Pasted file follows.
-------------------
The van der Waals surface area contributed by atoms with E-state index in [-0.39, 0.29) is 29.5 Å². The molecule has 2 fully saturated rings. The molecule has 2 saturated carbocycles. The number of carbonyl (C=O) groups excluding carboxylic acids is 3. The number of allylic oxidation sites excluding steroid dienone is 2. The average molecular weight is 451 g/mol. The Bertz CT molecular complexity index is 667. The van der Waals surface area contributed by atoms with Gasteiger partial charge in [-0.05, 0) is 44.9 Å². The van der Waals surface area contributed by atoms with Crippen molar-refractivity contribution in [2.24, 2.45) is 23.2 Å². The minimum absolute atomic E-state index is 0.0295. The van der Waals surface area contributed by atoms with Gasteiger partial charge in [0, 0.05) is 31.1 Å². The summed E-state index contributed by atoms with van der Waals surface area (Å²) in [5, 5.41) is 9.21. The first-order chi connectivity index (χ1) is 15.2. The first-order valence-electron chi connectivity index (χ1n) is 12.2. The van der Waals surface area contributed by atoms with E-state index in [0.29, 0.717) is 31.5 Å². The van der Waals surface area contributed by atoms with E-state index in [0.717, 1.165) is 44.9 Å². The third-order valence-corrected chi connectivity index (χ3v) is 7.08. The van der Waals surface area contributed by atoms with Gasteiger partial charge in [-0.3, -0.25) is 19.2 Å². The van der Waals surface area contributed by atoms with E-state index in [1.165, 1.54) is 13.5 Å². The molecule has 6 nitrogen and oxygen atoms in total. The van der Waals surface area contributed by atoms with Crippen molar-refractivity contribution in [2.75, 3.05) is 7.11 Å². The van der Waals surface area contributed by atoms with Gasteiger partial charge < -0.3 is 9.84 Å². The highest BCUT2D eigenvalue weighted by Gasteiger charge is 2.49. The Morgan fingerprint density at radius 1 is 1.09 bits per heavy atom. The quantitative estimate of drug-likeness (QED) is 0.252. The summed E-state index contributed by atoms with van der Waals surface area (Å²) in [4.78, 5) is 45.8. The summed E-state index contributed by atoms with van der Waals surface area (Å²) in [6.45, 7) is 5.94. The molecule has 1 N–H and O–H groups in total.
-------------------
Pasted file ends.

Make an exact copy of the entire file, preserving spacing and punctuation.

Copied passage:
The van der Waals surface area contributed by atoms with E-state index in [-0.39, 0.29) is 29.5 Å². The molecule has 2 fully saturated rings. The molecule has 2 saturated carbocycles. The number of carbonyl (C=O) groups excluding carboxylic acids is 3. The number of allylic oxidation sites excluding steroid dienone is 2. The average molecular weight is 451 g/mol. The Bertz CT molecular complexity index is 667. The van der Waals surface area contributed by atoms with Gasteiger partial charge in [-0.05, 0) is 44.9 Å². The van der Waals surface area contributed by atoms with Crippen molar-refractivity contribution in [2.24, 2.45) is 23.2 Å². The minimum absolute atomic E-state index is 0.0295. The van der Waals surface area contributed by atoms with Gasteiger partial charge in [0, 0.05) is 31.1 Å². The summed E-state index contributed by atoms with van der Waals surface area (Å²) in [5, 5.41) is 9.21. The first-order chi connectivity index (χ1) is 15.2. The first-order valence-electron chi connectivity index (χ1n) is 12.2. The van der Waals surface area contributed by atoms with E-state index in [0.29, 0.717) is 31.5 Å². The van der Waals surface area contributed by atoms with E-state index in [0.717, 1.165) is 44.9 Å². The third-order valence-corrected chi connectivity index (χ3v) is 7.08. The van der Waals surface area contributed by atoms with Gasteiger partial charge in [-0.3, -0.25) is 19.2 Å². The van der Waals surface area contributed by atoms with E-state index in [1.165, 1.54) is 13.5 Å². The molecule has 6 nitrogen and oxygen atoms in total. The van der Waals surface area contributed by atoms with Crippen molar-refractivity contribution in [2.75, 3.05) is 7.11 Å². The van der Waals surface area contributed by atoms with Gasteiger partial charge < -0.3 is 9.84 Å². The highest BCUT2D eigenvalue weighted by Gasteiger charge is 2.49. The Morgan fingerprint density at radius 1 is 1.09 bits per heavy atom. The quantitative estimate of drug-likeness (QED) is 0.252. The summed E-state index contributed by atoms with van der Waals surface area (Å²) in [4.78, 5) is 45.8. The summed E-state index contributed by atoms with van der Waals surface area (Å²) in [6.45, 7) is 5.94. The molecule has 1 N–H and O–H groups in total.